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Alex Couwenberg
Profile by George Melrod

At once handsome and crafty, the paintings created by Alex Couwenberg in his Claremont-area studio may boast clean edges, but they smudge the boundaries of modernist and post-modernist practice. Couwenberg’s work culls loosely—and delectably—from the mid-century modernist lexicon, mixing in aspects of vernacular popular design, as a form of autobiographical sampling. The result is a swoony pastiche that invokes not just hard-edge abstraction, but also skateboard and surf culture, the finish fetish movement, and California car culture, blending them together with lyrical-if-fragmentary verve. Last year, he got a Joan Mitchell Award for his labors. (Notes the artist: “I’m a huge Joan Mitchell fan.”)

A native of the Claremont area, Couwenberg got his BFA from Art Center in 1995 and his MFA from Claremont. “About half way through I realized that I really liked to apply paint to a surface,” he recalls. “I wanted to find a middle ground between expressionism and hard-edge abstraction. I was really into laying down grounds of paint, leaving the hard raw edges but exposing the underpainting, revealing the history of the painting.” While at school, Couwenberg took a class with painter Karl Benjamin, known for his jazzy optical geometries, and Benjamin became his mentor. Yet beyond their superficial homage to the modernist tropes of half a century ago, Couwenberg’s work culls from a wide variety of sources rooted in colloquial design and SoCal popular culture. “I’m a product of Southern California,” he states. “I grew up skateboarding, surfing, around a car culture, I grew up in the 60s with that Southern California design aesthetic... At a certain point, it all clicked.” The influence extends beyond his formal vocabulary; his lacquer finishes often recall car finishes or the varnish finishes seen on surf-or-skateboards. Couwenberg’s surfaces vary dramatically, from loose painterly sweeps to flat matte color fields to elements that seem glossily translucent. All of these, impressively, are devised from acrylic paint, which he mixes in different ratios to attain different effects. His process is complex and non-linear: sanding back into a surface, masking it, adding flat sections with a sponge roller, then often remasking and revarnishing.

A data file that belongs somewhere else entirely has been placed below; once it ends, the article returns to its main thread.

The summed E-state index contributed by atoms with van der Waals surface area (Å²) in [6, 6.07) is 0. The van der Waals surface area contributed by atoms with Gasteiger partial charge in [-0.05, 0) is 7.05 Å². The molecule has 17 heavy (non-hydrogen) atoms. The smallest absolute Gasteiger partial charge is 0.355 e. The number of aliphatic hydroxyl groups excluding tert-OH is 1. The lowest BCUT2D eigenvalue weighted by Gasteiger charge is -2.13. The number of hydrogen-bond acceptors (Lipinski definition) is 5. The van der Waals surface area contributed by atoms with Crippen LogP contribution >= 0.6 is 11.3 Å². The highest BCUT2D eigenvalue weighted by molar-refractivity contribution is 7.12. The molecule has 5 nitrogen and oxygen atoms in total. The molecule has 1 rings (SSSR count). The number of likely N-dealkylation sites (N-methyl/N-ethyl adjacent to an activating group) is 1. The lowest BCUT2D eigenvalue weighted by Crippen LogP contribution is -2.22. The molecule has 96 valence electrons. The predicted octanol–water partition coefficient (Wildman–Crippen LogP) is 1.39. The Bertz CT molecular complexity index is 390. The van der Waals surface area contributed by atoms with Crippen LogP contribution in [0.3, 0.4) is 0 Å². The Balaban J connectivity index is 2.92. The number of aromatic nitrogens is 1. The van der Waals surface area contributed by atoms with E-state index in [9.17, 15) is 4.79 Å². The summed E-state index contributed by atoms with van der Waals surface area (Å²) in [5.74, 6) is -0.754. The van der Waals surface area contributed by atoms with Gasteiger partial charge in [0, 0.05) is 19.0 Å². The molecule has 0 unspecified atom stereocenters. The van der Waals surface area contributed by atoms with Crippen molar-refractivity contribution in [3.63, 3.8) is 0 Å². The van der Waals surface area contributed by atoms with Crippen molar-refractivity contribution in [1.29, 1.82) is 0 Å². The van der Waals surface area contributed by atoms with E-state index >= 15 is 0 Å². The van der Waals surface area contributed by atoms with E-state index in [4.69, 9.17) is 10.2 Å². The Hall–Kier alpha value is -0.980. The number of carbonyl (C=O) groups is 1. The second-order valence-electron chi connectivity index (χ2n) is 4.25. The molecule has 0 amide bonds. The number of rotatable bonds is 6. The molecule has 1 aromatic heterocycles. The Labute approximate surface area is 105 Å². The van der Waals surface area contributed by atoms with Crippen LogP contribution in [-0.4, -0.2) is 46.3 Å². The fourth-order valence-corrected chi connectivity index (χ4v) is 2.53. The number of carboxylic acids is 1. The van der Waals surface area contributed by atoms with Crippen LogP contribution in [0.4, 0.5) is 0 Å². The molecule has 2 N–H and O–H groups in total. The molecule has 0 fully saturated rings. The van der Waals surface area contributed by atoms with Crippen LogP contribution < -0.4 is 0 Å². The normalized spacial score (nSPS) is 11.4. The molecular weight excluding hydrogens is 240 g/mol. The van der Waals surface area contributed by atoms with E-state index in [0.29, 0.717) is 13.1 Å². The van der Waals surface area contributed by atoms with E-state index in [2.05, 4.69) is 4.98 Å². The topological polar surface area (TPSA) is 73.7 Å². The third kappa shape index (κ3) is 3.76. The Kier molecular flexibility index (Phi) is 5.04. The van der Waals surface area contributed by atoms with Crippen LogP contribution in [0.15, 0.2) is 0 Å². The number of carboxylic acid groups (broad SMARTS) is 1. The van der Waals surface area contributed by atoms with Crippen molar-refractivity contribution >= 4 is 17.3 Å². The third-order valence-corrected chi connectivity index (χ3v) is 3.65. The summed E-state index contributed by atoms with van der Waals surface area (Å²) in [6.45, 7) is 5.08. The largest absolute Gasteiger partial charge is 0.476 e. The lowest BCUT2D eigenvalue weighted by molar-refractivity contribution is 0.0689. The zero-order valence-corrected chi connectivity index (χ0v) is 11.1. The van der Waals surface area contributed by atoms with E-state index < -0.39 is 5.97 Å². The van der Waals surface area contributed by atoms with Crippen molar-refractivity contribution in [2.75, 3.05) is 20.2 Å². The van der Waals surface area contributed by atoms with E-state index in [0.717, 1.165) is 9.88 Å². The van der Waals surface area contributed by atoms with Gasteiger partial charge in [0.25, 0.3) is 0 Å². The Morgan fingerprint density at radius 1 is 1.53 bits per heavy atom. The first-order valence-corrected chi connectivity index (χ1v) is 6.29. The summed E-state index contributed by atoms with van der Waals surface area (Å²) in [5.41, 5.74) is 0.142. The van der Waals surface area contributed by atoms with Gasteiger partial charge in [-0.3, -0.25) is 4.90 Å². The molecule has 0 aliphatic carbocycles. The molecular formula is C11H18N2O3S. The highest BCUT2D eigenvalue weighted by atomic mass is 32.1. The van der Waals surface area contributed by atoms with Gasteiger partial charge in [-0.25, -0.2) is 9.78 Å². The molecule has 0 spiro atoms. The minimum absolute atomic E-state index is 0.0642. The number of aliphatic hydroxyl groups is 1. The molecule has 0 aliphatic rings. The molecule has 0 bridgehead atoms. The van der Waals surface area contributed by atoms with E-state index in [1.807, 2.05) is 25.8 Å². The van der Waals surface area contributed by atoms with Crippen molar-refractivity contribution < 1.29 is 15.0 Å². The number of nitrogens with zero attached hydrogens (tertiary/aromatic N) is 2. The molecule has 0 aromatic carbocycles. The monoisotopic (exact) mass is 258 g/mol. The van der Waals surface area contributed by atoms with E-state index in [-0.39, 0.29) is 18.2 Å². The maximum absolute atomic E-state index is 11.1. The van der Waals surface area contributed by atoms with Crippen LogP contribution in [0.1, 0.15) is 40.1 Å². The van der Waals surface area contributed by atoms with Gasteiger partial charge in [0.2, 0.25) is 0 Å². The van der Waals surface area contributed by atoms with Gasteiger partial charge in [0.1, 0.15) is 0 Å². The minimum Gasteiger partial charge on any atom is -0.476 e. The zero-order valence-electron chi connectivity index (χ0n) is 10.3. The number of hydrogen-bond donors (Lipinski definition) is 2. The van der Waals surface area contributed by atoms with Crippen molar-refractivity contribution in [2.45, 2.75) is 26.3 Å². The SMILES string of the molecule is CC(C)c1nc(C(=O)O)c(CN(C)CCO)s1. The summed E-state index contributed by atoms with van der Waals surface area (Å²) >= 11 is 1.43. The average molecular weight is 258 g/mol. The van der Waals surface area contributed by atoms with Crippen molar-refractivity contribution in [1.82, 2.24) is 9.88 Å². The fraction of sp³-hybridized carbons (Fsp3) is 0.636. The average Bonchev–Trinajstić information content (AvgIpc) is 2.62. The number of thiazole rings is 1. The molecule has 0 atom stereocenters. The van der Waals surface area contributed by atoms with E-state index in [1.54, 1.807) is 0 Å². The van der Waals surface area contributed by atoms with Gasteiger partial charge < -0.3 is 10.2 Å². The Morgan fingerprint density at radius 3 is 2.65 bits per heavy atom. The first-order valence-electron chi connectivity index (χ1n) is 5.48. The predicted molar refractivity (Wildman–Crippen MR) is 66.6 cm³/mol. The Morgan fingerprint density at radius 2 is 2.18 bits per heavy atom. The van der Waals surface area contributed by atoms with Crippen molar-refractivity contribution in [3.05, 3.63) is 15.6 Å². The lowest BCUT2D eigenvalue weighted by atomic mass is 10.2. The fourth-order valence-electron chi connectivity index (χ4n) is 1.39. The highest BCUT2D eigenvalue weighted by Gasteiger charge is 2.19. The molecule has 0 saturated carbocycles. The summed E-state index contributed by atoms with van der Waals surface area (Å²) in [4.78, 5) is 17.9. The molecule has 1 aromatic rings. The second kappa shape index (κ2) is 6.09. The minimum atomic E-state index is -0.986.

Couwenberg is a gleaner of shapes, savoring their implicit allusions and relationships, and he uses his canvasses as Petrie dishes, letting his forms interact with each other like microorganisms. Many of his paintings feature television or soap dish shapes, which he layers like theatrical scrims, to reveal previous stages of the works’ creation. His recent paintings are among his most sumptuous and refined, featuring forms that suggest lozenges, wedges, or flippers from pinball machines, arranged in dynamic asymmetries. (Another family of shapes his work implies: car taillights). The contrast of textures between these glossy windows and the spans of paint surrounding them can be riveting. In May Fair, Couwenberg’s overlapping lozenges are pushed to the bottom of the canvas by outlined flippers in a stark blood orange field. In Hanging Garden, the flippers congregate near the painting’s center, amid a field of twilight black, as larger forms cluster and push in around them. In these newer works, the artist has given more weight to lines, allowing them to delineate his geometric elements, an effect at once subtle and bold. As is typical with Couwenberg, the allusions spin off in contradictory directions, evoking the hard-edge work of Lorser Feitelson, but also automotive pin-striping and hot-rod detailing. (“I’m kind of nutty about getting line right,” he admits.)

For all its seeming polish, Couwenberg’s work is a heartfelt hybrid, both in its spectrum of sources and in its technical balancing act, embracing both rigor and experimentation; despite its backward-looking inflections, his work is staunchly of the present.                                                                   

Alex Couwenberg’s work could be seen this winter at William Turner Gallery in Santa Monica, from Jan 17 − Feb 21, 2009 and Gilman Contemporary in Sun Valley, ID, from March 1 − April 15, 2009.  His newest work can be seen this spring at Peter Blake Gallery in Laguna Beach from June 4 − 25, 2009.  In October, his work will be on view at Royale Projects in Indian Wells, CA

This article was written for and published in art ltd. magazine art ltd logo sml

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